Visvarupa and his cows

The waters imprisoned by Vrtra are likened to cows pent up in a stall, cows being a standard Vedic metaphor for anything capable of giving nourishment.

67 Vrtra and the Hydra have been compared by L. von Schroeder, Herakles und Indra (as n. 38), 32-8; F. R. Schroder (as n. 45), 8.

68 Greimas (1992), 31; Vaiia (1992), 72, 283 f.; Lambertz (1973), 471 f., 473 f., 486 f., 488 f.

There is another Vedic myth in which a herd of cows is in the possession of a three-headed dragon (ahi-); the dragon is killed, his heads cut off, and the cows liberated. The dragon's name is VisvarUpa, 'Omniform'. He was the son of Tvastr, and had a wealth of cows and horses (RV 10. 76. 3). His slayer was Trita Aptya, a figure associated with Indra and the Maruts. Indra delivered VisvarUpa to Trita (2. 11. 19). Trita fought him, killed him, and let the cows out (10. 8. 8). Indra cut off his three heads and drove the cows home for Trita (10. 8. 9, 48. 2).69

A version of the same myth is alluded to in the Younger Avesta. The hero who corresponds to Trita Aptya is ©raëtaona, son of Aößya. He defeated the three-headed demon Azi Dahaka70 and took away, not a herd of cows, but his two beautiful wives (Y. 9. 7-8, Yt. 5. 29-35, 9. 13-15, 14. 40, 15. 19-25, 19. 4650, Vd. 1. 17). '©raëtaona son of Aößya' would seem to have replaced an earlier *©rita A ößya = Trita Aptya, perhaps signifying 'Third McWaters'.71 At least in its Indic form the surname suggests that this deity was somehow associated with the waters. The inference is that the demon he slays is, like Vrtra, a blocker of the waters.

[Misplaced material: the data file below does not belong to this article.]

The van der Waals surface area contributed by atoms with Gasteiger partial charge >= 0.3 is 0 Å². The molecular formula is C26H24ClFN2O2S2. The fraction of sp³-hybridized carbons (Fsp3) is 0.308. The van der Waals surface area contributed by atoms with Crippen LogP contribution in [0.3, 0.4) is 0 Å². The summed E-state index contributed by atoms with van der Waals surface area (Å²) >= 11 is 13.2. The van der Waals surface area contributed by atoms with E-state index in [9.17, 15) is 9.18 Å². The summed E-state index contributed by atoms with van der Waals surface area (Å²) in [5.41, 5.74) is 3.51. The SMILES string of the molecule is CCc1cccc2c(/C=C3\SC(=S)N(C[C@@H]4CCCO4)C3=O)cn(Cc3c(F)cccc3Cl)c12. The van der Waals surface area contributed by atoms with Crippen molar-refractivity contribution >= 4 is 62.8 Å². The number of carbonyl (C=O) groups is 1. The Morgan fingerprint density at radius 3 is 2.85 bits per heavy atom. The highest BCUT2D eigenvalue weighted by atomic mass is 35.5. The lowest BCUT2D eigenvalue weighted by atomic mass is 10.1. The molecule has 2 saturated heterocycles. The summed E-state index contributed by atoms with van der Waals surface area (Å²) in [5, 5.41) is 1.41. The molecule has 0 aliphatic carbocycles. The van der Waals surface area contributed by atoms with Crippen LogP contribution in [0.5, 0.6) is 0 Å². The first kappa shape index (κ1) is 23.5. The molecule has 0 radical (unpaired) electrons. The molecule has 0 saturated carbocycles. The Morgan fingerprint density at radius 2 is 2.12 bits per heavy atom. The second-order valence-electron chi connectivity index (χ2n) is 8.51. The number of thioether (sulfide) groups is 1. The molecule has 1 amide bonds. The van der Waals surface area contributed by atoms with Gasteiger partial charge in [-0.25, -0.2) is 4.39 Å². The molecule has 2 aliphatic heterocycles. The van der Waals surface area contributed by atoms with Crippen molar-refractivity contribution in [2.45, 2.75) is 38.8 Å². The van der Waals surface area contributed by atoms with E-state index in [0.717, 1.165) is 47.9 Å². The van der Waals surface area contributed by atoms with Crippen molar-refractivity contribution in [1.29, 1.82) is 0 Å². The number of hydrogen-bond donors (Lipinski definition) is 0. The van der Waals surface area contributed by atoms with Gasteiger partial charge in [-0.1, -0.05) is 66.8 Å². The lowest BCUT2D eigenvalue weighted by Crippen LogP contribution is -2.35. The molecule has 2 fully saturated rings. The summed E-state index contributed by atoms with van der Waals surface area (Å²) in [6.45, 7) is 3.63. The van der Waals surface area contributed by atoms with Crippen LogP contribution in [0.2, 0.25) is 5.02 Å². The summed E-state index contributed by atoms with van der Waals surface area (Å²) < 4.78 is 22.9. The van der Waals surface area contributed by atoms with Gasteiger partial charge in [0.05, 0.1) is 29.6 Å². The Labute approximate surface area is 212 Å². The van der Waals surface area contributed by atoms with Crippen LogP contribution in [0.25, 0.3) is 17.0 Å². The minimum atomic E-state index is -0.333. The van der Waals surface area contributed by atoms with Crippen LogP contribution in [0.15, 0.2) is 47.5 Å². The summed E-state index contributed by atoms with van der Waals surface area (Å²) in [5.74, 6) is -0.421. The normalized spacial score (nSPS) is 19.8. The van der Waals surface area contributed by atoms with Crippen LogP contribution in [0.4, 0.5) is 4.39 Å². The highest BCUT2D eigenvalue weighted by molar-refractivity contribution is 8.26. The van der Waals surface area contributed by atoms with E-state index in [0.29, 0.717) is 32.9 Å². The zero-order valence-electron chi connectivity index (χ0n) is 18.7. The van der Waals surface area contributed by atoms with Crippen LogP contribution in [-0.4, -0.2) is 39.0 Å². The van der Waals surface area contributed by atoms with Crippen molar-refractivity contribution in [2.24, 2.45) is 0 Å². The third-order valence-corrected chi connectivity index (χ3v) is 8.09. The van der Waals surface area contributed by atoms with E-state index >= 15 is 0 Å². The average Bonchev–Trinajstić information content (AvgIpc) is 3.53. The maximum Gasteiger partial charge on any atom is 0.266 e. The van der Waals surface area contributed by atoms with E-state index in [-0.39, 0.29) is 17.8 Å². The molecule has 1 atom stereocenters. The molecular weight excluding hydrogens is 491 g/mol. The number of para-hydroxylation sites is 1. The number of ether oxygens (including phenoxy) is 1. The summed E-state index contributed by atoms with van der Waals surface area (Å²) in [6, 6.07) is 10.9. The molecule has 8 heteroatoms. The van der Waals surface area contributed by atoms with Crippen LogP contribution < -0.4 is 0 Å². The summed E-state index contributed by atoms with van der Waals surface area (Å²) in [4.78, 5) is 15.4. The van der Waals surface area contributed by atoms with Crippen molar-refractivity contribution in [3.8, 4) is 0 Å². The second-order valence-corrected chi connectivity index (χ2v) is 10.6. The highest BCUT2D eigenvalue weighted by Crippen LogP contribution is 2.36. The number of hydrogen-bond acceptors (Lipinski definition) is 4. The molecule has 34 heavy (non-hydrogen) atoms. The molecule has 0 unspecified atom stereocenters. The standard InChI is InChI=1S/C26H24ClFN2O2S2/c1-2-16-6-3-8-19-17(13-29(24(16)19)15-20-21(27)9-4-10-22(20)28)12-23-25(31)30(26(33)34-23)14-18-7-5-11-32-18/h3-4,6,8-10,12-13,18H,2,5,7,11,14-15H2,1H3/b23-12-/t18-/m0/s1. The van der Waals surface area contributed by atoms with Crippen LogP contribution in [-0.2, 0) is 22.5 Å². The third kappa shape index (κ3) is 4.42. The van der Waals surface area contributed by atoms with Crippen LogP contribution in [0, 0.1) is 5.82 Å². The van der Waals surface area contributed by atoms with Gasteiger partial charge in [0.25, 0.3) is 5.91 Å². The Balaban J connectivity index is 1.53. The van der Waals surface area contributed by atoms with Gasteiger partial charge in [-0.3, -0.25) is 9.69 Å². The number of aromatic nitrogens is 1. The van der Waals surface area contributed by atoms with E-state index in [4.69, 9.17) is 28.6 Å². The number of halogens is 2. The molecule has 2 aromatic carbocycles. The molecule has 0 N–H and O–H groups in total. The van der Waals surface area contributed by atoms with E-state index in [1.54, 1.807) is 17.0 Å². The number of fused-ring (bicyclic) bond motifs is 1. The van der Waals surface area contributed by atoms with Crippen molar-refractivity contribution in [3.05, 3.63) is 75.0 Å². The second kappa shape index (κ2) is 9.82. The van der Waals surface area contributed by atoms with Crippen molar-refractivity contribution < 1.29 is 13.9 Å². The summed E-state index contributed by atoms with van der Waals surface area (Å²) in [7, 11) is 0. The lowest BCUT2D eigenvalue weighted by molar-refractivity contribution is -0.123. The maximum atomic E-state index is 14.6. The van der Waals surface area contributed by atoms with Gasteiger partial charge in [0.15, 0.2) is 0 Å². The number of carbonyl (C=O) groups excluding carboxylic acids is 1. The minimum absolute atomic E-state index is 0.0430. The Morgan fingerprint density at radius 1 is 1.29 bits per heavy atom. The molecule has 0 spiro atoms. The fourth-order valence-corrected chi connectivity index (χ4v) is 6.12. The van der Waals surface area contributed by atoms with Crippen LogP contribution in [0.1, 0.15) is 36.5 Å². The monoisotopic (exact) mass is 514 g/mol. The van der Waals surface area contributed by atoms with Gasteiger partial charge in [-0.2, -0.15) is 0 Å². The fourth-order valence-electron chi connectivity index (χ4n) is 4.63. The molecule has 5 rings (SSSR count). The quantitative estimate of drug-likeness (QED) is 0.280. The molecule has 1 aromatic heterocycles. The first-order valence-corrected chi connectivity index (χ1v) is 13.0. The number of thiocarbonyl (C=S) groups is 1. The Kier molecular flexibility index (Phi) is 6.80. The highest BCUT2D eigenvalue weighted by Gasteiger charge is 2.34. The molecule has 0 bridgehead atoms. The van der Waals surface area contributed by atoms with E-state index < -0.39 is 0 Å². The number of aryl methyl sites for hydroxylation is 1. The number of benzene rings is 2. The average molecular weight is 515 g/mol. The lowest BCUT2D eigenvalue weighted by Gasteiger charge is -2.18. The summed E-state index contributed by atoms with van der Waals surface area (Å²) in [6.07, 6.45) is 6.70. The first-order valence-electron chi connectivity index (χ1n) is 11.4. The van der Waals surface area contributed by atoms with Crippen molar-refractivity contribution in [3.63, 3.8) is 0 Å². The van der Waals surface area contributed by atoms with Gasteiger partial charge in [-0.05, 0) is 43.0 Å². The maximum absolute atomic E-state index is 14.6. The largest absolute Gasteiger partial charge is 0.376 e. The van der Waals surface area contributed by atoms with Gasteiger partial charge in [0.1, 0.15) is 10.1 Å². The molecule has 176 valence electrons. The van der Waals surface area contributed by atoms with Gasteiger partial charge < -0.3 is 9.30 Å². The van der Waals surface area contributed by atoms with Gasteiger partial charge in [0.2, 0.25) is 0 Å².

This Indo-Iranian myth has long been compared with another of Heracles' exploits:72 his journey across the western Ocean to the island of Erythea to capture the cattle of Geryoneus, also called Geryon. Geryon had three heads (Hes. Th. 287) and (at least from the time of Stesichorus) a triple body, with six arms and six legs. Heracles borrowed the Sun's cup in order to cross to Erythea, killed Geryon together with his herdsman Eurytion and his dog, and drove the cattle back to Greece. Geryon's name is presumably related to y^pvs, ynpvœ, which are elevated poetic words for 'voice, utter, sing',

69 On Trita cf. Macdonell (1898), 67-9; Oldenberg (1917), 141 f.; K. Rönnow, Trita Aptya. Eine vedische Gottheit, i (Uppsala 1927); Hillebrandt (1927-9), ii. 307-11; Oberlies (1998), 195-9.

70 Azi- = Vedic âhi-, 'serpent'; Dahaka- is related to Vedic dasâ-, 'devil'. The Iranian demon is described as 'three-headed, six-eyed' (Y. 9. 8, Yt. 9. 34, al.), as is Visvarupa ('six-eyed, three-headed', RV 10. 99. 6). In Yt. 5. 61 ©raetaona is called vsrsdrajâ, 'varaöra-smasher', which implies the same label for the dragon as gave Vrtra his name; cf. Puhvel (1987), 102.

71 Cf. Mary Boyce, A History of Zoroastrianism, i (Leiden-Köln 1975), 97-100; Puhvel (1987), 110 f.; Watkins (1995), 314; P. Jackson and N. Oettinger, IIJ45 (2002), 221-9. The interpretation of both terms is disputed. ©rita appears elsewhere as a separate hero (Y. 9. 9-11, Yt. 13. 113, Vd. 20. 1-3; one of those who defeated the Turanian Danavas, Yt. 5. 72-4). 'Third' as a mythical name has been compared with Zeus' title of Third Saviour (TpÎTos aoiT-qp); Athena TpiToyéveia (Third-born? Born of Tritos?); the Norse ^riSi 'Third' (Grimnismal 46. 4, Gylf. 2). Cf. Grimm (1883-8), 162; de Vries (1956), ii. 86 f.; F. R. Schröder (as n. 45), 26 f.; B. Lincoln, History of Religions 16 (1976), 43-53. One might add the mysterious Troyan of Russian and Serbian myth, cf. Vâàa (1992), 83. Note that 'Third' would be a poetic or hieratic code-name, fully comprehensible only with specialized knowledge.